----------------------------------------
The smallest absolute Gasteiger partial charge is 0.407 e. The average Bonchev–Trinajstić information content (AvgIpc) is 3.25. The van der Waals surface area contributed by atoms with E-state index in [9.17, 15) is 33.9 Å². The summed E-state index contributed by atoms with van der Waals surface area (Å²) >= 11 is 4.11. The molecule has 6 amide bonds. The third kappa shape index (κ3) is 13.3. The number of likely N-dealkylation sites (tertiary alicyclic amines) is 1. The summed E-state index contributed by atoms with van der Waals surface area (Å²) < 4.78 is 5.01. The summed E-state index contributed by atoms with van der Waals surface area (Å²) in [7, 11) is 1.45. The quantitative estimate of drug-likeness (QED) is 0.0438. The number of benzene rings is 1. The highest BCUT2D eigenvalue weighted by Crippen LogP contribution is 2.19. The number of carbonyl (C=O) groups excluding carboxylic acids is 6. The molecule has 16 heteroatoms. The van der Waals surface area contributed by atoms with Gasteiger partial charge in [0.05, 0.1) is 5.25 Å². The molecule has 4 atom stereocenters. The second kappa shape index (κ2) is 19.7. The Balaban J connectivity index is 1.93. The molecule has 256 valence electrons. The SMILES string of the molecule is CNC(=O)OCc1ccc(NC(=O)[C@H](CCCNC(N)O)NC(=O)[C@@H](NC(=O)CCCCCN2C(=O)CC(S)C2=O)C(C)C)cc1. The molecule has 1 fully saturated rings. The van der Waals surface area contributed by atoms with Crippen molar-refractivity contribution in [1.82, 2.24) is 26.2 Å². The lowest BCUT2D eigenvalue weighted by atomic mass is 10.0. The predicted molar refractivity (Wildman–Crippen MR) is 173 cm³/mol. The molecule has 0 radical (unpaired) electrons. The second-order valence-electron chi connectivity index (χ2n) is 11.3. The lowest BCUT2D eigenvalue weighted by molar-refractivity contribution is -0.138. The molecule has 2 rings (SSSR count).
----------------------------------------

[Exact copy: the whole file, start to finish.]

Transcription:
The smallest absolute Gasteiger partial charge is 0.407 e. The average Bonchev–Trinajstić information content (AvgIpc) is 3.25. The van der Waals surface area contributed by atoms with E-state index in [9.17, 15) is 33.9 Å². The summed E-state index contributed by atoms with van der Waals surface area (Å²) >= 11 is 4.11. The molecule has 6 amide bonds. The third kappa shape index (κ3) is 13.3. The number of likely N-dealkylation sites (tertiary alicyclic amines) is 1. The summed E-state index contributed by atoms with van der Waals surface area (Å²) < 4.78 is 5.01. The summed E-state index contributed by atoms with van der Waals surface area (Å²) in [7, 11) is 1.45. The quantitative estimate of drug-likeness (QED) is 0.0438. The number of benzene rings is 1. The highest BCUT2D eigenvalue weighted by Crippen LogP contribution is 2.19. The number of carbonyl (C=O) groups excluding carboxylic acids is 6. The molecule has 16 heteroatoms. The van der Waals surface area contributed by atoms with Gasteiger partial charge in [0.05, 0.1) is 5.25 Å². The molecule has 4 atom stereocenters. The second kappa shape index (κ2) is 19.7. The Balaban J connectivity index is 1.93. The molecule has 256 valence electrons. The SMILES string of the molecule is CNC(=O)OCc1ccc(NC(=O)[C@H](CCCNC(N)O)NC(=O)[C@@H](NC(=O)CCCCCN2C(=O)CC(S)C2=O)C(C)C)cc1. The molecule has 1 fully saturated rings. The van der Waals surface area contributed by atoms with Crippen molar-refractivity contribution in [1.82, 2.24) is 26.2 Å². The lowest BCUT2D eigenvalue weighted by atomic mass is 10.0. The predicted molar refractivity (Wildman–Crippen MR) is 173 cm³/mol. The molecule has 0 radical (unpaired) electrons. The second-order valence-electron chi connectivity index (χ2n) is 11.3. The lowest BCUT2D eigenvalue weighted by molar-refractivity contribution is -0.138. The molecule has 2 rings (SSSR count).